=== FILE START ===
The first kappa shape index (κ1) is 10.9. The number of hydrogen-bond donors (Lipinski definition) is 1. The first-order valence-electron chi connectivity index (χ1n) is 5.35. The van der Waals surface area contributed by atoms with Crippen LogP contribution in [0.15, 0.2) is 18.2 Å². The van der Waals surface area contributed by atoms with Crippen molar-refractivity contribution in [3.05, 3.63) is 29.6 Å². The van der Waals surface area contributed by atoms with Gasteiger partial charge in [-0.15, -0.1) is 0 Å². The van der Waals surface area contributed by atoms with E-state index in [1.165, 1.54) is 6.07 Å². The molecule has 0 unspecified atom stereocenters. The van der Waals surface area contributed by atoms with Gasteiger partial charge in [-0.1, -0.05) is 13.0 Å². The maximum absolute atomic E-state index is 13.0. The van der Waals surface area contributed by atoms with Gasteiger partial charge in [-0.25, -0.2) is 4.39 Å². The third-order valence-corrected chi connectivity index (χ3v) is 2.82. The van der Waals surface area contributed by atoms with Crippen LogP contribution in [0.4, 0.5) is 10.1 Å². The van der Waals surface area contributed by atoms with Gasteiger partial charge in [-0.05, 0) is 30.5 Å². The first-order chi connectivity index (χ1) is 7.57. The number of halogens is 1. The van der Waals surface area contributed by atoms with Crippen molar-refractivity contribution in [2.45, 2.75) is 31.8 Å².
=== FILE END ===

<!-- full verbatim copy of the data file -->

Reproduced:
The first kappa shape index (κ1) is 10.9. The number of hydrogen-bond donors (Lipinski definition) is 1. The first-order valence-electron chi connectivity index (χ1n) is 5.35. The van der Waals surface area contributed by atoms with Crippen LogP contribution in [0.15, 0.2) is 18.2 Å². The van der Waals surface area contributed by atoms with Crippen molar-refractivity contribution in [3.05, 3.63) is 29.6 Å². The van der Waals surface area contributed by atoms with Gasteiger partial charge in [-0.15, -0.1) is 0 Å². The van der Waals surface area contributed by atoms with E-state index in [1.165, 1.54) is 6.07 Å². The molecule has 0 unspecified atom stereocenters. The van der Waals surface area contributed by atoms with Gasteiger partial charge in [-0.1, -0.05) is 13.0 Å². The maximum absolute atomic E-state index is 13.0. The van der Waals surface area contributed by atoms with Gasteiger partial charge in [-0.25, -0.2) is 4.39 Å². The third-order valence-corrected chi connectivity index (χ3v) is 2.82. The van der Waals surface area contributed by atoms with Crippen LogP contribution in [0.4, 0.5) is 10.1 Å². The van der Waals surface area contributed by atoms with Gasteiger partial charge in [-0.05, 0) is 30.5 Å². The first-order chi connectivity index (χ1) is 7.57. The number of halogens is 1. The van der Waals surface area contributed by atoms with Crippen molar-refractivity contribution in [2.45, 2.75) is 31.8 Å².